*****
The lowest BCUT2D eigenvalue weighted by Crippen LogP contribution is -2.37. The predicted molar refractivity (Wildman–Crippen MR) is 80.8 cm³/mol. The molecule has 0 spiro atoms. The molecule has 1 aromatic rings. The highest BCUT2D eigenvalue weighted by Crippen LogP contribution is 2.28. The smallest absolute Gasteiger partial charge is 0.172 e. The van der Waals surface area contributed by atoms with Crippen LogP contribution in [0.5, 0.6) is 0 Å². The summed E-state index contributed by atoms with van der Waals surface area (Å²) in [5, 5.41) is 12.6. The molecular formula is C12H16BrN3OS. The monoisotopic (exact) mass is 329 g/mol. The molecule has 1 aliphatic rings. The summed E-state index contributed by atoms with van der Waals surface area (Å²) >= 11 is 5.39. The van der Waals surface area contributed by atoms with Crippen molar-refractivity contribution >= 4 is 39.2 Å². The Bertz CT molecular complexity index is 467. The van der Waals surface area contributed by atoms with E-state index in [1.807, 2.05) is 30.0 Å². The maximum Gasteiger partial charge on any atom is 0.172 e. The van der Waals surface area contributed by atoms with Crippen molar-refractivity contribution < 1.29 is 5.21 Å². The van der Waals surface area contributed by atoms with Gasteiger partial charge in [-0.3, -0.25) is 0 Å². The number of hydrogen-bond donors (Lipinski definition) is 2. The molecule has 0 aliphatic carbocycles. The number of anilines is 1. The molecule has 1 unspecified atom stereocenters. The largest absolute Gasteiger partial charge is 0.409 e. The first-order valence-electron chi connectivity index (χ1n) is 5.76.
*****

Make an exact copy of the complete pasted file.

The lowest BCUT2D eigenvalue weighted by Crippen LogP contribution is -2.37. The predicted molar refractivity (Wildman–Crippen MR) is 80.8 cm³/mol. The molecule has 0 spiro atoms. The molecule has 1 aromatic rings. The highest BCUT2D eigenvalue weighted by Crippen LogP contribution is 2.28. The smallest absolute Gasteiger partial charge is 0.172 e. The van der Waals surface area contributed by atoms with Crippen LogP contribution in [0.5, 0.6) is 0 Å². The summed E-state index contributed by atoms with van der Waals surface area (Å²) in [5, 5.41) is 12.6. The molecular formula is C12H16BrN3OS. The monoisotopic (exact) mass is 329 g/mol. The molecule has 1 aliphatic rings. The summed E-state index contributed by atoms with van der Waals surface area (Å²) >= 11 is 5.39. The van der Waals surface area contributed by atoms with Crippen molar-refractivity contribution >= 4 is 39.2 Å². The Bertz CT molecular complexity index is 467. The van der Waals surface area contributed by atoms with E-state index in [1.807, 2.05) is 30.0 Å². The maximum Gasteiger partial charge on any atom is 0.172 e. The van der Waals surface area contributed by atoms with Crippen molar-refractivity contribution < 1.29 is 5.21 Å². The van der Waals surface area contributed by atoms with Gasteiger partial charge in [-0.3, -0.25) is 0 Å². The number of hydrogen-bond donors (Lipinski definition) is 2. The molecule has 0 aliphatic carbocycles. The number of anilines is 1. The molecule has 1 unspecified atom stereocenters. The largest absolute Gasteiger partial charge is 0.409 e. The first-order valence-electron chi connectivity index (χ1n) is 5.76.